Did you visit our IFRS Blog? The three posts this week can be accessed by the links given below:

http://faoblog.com/ifrs/ifrs-introduction1/

http://faoblog.com/ifrs/ifrs-introduction2/

http://faoblog.com/ifrs/ifrs-introduction3/

Back to transitions – in the post of Thursday, we talked about validating assumptions and process base lining – with a focus on the effort estimate.

We should strongly create a baseline here. How much time it takes in the existing situation to do one transaction. Collect samples. You may use the six sigma principals to define the sample size. Ideally, there is no right or wrong sample size. Your sample should be indicative of the population, large enough to give you the right result and not too small to lead to incorrect base lining.

You should also study the tools and applications at this stage. This needs to take into account the to be process and workflow. Further to this, the critical points of the calendar need to be reviewed, where volumes shoot up or there is a hard stop to processing, like closing periods etc, any statutory requirements, for filing, for taxation and other legal coverage.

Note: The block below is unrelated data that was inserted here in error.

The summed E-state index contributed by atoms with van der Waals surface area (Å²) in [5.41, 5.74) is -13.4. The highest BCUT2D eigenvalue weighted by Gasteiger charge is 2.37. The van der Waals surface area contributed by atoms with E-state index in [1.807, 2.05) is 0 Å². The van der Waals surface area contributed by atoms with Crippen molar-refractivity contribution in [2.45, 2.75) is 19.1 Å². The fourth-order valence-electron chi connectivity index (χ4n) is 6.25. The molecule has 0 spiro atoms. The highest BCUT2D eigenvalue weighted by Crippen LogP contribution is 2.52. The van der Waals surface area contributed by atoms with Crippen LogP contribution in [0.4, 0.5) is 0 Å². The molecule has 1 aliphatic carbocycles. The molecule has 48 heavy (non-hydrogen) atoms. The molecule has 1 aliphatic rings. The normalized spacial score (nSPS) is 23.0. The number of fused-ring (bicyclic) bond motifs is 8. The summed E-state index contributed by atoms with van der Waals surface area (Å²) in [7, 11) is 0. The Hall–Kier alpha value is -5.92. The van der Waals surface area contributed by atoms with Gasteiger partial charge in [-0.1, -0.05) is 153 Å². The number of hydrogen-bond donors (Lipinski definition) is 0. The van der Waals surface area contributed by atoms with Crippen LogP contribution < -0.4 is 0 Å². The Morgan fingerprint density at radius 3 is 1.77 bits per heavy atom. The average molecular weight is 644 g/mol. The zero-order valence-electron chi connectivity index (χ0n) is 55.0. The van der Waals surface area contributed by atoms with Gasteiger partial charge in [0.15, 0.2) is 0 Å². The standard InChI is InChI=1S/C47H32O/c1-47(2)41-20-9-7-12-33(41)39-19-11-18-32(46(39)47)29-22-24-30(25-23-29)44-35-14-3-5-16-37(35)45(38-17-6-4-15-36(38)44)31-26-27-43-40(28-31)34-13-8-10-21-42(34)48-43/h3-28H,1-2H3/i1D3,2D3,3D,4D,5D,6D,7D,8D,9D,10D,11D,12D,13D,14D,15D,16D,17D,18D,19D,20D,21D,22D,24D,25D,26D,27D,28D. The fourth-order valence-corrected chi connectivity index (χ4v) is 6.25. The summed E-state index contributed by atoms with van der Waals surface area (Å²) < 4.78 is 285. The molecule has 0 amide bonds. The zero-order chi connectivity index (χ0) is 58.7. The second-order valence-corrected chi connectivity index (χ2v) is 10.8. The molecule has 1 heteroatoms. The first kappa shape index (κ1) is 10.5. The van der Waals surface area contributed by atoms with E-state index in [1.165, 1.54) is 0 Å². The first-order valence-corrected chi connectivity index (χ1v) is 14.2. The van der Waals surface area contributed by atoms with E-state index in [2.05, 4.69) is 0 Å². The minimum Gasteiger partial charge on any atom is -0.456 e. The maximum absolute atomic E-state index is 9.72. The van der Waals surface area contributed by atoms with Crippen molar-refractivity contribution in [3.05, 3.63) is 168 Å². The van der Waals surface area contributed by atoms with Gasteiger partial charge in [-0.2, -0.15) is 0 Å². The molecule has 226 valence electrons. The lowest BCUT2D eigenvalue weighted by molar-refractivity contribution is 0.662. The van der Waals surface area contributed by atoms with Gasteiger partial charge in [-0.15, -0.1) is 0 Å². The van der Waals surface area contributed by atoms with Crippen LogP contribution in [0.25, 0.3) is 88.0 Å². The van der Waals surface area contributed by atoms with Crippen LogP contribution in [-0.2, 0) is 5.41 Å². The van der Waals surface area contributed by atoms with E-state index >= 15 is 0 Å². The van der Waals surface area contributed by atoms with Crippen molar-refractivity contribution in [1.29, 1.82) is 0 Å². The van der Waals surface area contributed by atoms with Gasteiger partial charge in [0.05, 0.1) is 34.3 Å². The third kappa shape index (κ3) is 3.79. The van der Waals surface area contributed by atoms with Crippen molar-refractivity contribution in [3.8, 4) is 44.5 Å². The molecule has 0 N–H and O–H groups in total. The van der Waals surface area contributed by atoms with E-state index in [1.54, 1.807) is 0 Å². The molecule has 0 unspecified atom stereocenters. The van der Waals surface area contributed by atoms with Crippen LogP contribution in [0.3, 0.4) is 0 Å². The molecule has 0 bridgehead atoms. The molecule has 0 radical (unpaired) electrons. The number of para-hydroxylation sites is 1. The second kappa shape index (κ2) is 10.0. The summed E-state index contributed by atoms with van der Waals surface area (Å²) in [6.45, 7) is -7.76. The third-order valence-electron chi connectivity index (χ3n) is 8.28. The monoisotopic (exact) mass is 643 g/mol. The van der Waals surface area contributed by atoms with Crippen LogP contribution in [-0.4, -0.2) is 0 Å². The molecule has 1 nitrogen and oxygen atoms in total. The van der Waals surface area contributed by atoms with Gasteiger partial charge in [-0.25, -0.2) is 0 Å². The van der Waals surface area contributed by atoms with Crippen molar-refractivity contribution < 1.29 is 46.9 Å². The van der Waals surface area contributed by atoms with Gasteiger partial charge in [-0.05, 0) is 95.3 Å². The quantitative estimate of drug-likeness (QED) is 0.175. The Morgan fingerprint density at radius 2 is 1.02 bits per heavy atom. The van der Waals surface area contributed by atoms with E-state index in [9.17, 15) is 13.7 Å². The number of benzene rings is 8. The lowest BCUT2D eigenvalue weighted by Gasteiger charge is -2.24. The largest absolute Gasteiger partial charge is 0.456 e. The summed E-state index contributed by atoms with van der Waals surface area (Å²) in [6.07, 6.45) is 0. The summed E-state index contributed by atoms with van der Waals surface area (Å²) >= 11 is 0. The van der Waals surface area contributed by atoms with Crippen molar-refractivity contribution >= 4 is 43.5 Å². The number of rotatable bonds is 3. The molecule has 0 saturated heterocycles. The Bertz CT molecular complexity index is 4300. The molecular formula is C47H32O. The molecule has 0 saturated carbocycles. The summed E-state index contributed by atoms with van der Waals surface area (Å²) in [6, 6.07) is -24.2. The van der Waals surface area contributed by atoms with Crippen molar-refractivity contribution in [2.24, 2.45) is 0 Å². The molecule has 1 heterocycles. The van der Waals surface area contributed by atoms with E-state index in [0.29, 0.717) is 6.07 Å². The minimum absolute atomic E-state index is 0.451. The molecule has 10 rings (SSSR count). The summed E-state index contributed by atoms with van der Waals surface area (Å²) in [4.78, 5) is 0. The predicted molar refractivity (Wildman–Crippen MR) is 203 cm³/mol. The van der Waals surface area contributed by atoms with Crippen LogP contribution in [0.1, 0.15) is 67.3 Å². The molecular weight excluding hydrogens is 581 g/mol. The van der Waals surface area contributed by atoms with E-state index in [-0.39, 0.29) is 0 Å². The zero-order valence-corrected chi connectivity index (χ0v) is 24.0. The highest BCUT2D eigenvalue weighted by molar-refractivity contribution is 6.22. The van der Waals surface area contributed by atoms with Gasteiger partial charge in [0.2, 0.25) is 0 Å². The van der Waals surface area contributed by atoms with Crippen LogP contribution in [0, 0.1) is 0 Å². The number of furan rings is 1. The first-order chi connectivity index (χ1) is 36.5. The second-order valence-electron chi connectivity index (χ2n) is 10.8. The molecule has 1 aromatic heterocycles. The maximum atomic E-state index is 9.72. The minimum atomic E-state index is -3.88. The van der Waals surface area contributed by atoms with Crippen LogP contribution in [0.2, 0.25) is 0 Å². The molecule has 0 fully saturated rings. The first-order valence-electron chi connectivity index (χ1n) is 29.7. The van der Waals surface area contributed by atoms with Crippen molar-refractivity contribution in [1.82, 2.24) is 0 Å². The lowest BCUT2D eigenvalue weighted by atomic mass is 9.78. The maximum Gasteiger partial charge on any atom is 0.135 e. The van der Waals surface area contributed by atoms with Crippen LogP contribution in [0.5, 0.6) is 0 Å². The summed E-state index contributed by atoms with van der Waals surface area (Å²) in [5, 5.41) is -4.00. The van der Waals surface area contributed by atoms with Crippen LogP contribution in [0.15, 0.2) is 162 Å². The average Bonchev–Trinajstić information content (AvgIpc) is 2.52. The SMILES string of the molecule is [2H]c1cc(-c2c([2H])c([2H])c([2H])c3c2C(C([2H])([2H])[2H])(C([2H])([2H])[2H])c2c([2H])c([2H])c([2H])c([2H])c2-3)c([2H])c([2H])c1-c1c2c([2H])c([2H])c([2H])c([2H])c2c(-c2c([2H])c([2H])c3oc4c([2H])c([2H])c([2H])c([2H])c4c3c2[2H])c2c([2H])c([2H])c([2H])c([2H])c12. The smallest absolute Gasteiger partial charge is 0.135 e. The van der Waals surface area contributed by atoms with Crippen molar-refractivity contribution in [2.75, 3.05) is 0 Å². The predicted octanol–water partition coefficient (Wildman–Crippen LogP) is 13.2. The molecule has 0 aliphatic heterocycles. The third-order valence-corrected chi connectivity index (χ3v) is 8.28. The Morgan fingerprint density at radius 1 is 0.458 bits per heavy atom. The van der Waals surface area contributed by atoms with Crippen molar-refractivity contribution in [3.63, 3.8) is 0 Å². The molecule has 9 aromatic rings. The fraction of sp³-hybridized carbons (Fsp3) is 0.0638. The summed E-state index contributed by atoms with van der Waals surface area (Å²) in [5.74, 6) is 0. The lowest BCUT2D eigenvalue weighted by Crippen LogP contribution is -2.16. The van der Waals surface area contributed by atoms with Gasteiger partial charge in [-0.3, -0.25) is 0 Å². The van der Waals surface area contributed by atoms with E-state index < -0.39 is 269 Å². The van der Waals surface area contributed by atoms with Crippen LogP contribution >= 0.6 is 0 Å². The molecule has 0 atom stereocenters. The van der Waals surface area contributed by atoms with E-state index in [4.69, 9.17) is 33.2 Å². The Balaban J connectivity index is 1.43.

We had talked about risks and mitigations in earlier posts:

http://faoblog.com/setting-process-pre-work7-ris/;

http://faoblog.com/setting-process-pre-work-mitigation/;

http://faoblog.com/setting-process-pre-work-mitigation2/;

http://faoblog.com/setting-process-pre-work-mitigation1/

Let us also now identify the key pain areas, which will go beyond what the leadership thinks to be a pain area. It will help us to work on solutions, and believe me addressing this or rather acknowledging this right upfront gives the client leadership a lot of confidence in you and your organization / unit.

At this stage, you should collect the existing Service Level definitions in use.

You may also try to list potential improvement areas for improvements.